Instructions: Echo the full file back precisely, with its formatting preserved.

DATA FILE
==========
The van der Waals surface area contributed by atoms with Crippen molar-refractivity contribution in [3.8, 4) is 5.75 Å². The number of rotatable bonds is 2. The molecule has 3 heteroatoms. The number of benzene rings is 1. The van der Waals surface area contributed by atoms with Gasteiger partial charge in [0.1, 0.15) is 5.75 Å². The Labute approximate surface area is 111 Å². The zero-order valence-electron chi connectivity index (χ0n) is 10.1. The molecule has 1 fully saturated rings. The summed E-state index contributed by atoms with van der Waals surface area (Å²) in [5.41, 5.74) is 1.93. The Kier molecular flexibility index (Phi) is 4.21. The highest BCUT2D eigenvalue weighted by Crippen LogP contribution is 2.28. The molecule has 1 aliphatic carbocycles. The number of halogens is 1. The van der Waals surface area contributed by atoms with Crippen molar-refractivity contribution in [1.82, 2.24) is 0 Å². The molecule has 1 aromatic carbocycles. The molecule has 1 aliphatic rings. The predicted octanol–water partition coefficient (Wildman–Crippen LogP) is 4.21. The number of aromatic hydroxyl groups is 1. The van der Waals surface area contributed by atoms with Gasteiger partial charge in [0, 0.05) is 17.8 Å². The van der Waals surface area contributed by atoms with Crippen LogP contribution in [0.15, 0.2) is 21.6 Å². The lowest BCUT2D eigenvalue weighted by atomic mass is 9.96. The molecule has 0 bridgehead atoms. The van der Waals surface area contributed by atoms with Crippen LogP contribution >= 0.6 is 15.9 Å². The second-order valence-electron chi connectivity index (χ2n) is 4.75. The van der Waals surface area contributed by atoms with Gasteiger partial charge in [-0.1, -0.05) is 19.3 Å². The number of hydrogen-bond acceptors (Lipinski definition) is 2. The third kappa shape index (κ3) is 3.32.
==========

The van der Waals surface area contributed by atoms with Crippen molar-refractivity contribution in [3.8, 4) is 5.75 Å². The number of rotatable bonds is 2. The molecule has 3 heteroatoms. The number of benzene rings is 1. The van der Waals surface area contributed by atoms with Gasteiger partial charge in [0.1, 0.15) is 5.75 Å². The Labute approximate surface area is 111 Å². The zero-order valence-electron chi connectivity index (χ0n) is 10.1. The molecule has 1 fully saturated rings. The summed E-state index contributed by atoms with van der Waals surface area (Å²) in [5.41, 5.74) is 1.93. The Kier molecular flexibility index (Phi) is 4.21. The highest BCUT2D eigenvalue weighted by Crippen LogP contribution is 2.28. The molecule has 1 aliphatic carbocycles. The number of halogens is 1. The van der Waals surface area contributed by atoms with Crippen molar-refractivity contribution in [1.82, 2.24) is 0 Å². The molecule has 1 aromatic carbocycles. The molecule has 1 aliphatic rings. The predicted octanol–water partition coefficient (Wildman–Crippen LogP) is 4.21. The number of aromatic hydroxyl groups is 1. The van der Waals surface area contributed by atoms with Gasteiger partial charge in [0, 0.05) is 17.8 Å². The van der Waals surface area contributed by atoms with Crippen LogP contribution in [0.15, 0.2) is 21.6 Å². The lowest BCUT2D eigenvalue weighted by atomic mass is 9.96. The molecule has 0 bridgehead atoms. The van der Waals surface area contributed by atoms with Crippen LogP contribution >= 0.6 is 15.9 Å². The second-order valence-electron chi connectivity index (χ2n) is 4.75. The van der Waals surface area contributed by atoms with Gasteiger partial charge in [-0.1, -0.05) is 19.3 Å². The number of hydrogen-bond acceptors (Lipinski definition) is 2. The third kappa shape index (κ3) is 3.32.